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For Financial Advisors, Real World Assets Could Be a Safe(r) Path to Crypto

By Adam BlumbergAccessTimeIconJun 1, 2023 at 6:20 p.m. UTCUpdated Jun 1, 2023 at 8:56 p.m. UTCBy Adam BlumbergAccessTimeIconJun 1, 2023 at 6:20 p.m. UTCUpdated Jun 1, 2023 at 8:56 p.m. UTCshare on Facebookshare on LinkedInshare on TwitterBy Adam BlumbergAccessTimeIconJun 1, 2023 at 6:20 p.m. UTCUpdated Jun 1, 2023 at 8:56 p.m. UTCshare on Facebookshare on LinkedInshare on Twittershare on Facebookshare on LinkedInshare on Twitter

One of the most exciting use cases for blockchain technology is commonly referred to as Real World Assets, or RWA. Based on a report from Boston Consulting Group, the on-chain RWA market is expected to reach between $4 trillion and $16 trillion by 2030.

We spend so much time talking about the value of crypto assets like bitcoin and ETH, especially when it applies to financial advisors, but RWA can drive trillions of dollars in adoption, is touted by some of the biggest names in finance (JP Morgan, Citi, Boston Consulting Group, Blackstone) and will be extremely important for advisors to understand.

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Are Real World Assets like crypto assets?

Most assets we talk about with regard to blockchain are chain-native assets like bitcoin, ETH, SOL, or UNI. This means they are native to a public blockchain and derive their value from the use or performance of a protocol.

For example, bitcoin is an incentive for miners to continue processing blocks on the Bitcoin blockchain, while ETH is used to pay for transactions on the Ethereum network.

When we talk about Real World Assets, we usually mean the integration of using on-chain databases to track the assets, with performance and valuation coming from outside the blockchain.

For example, I could have a token that represents equity in a real estate investment, or in a pool that lends money to entrepreneurs in the developing world. While the token is on a blockchain, the assets and payments are in the real world.

The Real World Asset tokens are simply representations of assets that are not necessarily blockchain-native, and are NOT volatile assets like we think of in crypto. These RWA tokens, like all cryptographic tokens, are programmable, so we can encode lockup periods, and accredited investor requirements.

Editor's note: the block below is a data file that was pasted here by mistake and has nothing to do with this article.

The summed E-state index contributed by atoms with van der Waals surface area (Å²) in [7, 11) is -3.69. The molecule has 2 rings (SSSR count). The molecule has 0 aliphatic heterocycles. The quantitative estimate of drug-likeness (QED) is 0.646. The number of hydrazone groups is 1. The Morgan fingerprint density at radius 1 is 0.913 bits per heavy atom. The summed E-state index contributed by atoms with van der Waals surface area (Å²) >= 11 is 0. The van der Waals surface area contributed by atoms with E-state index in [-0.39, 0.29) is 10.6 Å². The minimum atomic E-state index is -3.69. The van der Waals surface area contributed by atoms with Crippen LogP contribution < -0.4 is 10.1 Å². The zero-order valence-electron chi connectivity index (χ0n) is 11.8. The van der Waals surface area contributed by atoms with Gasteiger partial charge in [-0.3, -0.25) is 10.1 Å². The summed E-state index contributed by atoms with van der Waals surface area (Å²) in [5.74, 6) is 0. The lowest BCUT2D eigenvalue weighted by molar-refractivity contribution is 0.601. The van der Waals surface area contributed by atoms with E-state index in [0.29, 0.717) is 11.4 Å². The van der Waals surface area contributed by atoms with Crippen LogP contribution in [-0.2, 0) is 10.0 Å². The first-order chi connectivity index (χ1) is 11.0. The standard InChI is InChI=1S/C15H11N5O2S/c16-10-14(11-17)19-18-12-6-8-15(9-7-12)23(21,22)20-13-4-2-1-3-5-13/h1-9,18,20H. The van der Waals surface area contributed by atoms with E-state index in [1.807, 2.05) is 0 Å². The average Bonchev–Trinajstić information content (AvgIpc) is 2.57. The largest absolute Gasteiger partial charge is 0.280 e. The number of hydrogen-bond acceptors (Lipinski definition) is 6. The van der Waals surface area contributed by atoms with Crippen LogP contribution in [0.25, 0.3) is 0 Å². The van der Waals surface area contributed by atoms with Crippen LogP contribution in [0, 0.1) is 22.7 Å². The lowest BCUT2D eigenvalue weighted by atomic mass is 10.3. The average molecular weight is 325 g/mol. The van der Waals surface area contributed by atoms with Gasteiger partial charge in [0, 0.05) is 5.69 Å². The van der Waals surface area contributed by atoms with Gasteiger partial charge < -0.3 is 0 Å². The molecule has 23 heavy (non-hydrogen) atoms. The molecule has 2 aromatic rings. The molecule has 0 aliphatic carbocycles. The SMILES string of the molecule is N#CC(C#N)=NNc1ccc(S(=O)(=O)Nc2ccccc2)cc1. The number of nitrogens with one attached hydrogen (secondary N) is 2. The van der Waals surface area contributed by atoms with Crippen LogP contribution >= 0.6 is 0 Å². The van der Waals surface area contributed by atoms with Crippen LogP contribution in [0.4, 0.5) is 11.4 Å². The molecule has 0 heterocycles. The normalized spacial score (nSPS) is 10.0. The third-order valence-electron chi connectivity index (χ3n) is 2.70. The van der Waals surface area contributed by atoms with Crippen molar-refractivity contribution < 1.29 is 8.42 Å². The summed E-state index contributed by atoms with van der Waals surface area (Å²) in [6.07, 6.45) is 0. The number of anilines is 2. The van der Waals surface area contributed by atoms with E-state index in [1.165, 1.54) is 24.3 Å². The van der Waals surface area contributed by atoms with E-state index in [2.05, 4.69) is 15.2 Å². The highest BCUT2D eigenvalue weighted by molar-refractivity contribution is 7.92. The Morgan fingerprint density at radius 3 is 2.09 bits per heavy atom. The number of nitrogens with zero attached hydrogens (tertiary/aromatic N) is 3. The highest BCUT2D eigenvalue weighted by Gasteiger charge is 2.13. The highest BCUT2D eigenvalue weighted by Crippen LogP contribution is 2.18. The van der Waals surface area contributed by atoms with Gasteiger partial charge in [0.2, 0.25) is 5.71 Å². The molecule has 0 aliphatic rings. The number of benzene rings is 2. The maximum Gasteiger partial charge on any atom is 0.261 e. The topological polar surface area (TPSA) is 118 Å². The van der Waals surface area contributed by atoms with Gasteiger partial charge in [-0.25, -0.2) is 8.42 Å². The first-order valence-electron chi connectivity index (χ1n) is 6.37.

Why use a blockchain?

Public blockchains are simply decentralized databases, good for storing information in an immutable manner. We currently store our data – money, private company equity, loans, financial records – in centralized databases with names like Google, Amazon, Chase, Schwab and your local county title database. Therefore, we have to ask permission every time we want to access that data, and the data from one silo doesn’t easily or natively work with data from another.

When we move that data onto a public blockchain, we can control it using a wallet, a self-custody technology that works hand in hand with blockchains. Once it’s there, we can take advantage of many of the benefits of public blockchains:

  • Transparency: for understanding the true value of an asset
  • Efficiency: for making distributions to owners via their wallets
  • Liquidity: the on-chain nature allows for marketplaces so we can buy and sell previously illiquid assets.
  • Self-custody: I can maintain control over my assets.
  • Collateralization: I can use my assets as collateral, possibly even through decentralized finance (DeFi) protocols.

Why should advisors learn?

Clients are increasingly interested in alternative assets – private credit, real estate, collectibles. Often RWA tokens will represent some of these alternatives.

We already see private credit from Maple Finance and Goldfinch, as well as collectibles from Rally Road and 4K. For years, we haven’t seen many options for clients to find income in their portfolio. As interest rates have risen, many of the RWA options offer double-digit returns through interest, without the crypto volatility risk. They can make low-risk loans in markets where Traditional Finance can’t or won’t go, and keep the process efficient.

Advisors will need to understand the increased transparency and liquidity. Your clients may have the chance to sell half their real estate tokens after 12 months, and use that money to invest in a pool aimed at providing invoice factoring.

Advisors should also have a good knowledge of self-custody, and the efficiencies and security risks inherent to it, so they can help clients invest in these alternatives.

Additionally, the increase in activity around RWA will drive more use of the networks. For blockchains like Ethereum and Polygon, this may also trigger higher token prices since the native token – ETH or MATIC – is used to pay for the transactions.

The promise of blockchain technology has always been about increasing inclusion and efficiency through public databases. Unlike addressing native crypto assets, which can be volatile and subject to new regulations, Real World Assets on-chain are simply more efficient, transparent ways to denote what people are already comfortable investing in.

Edited by Pete Pachal.

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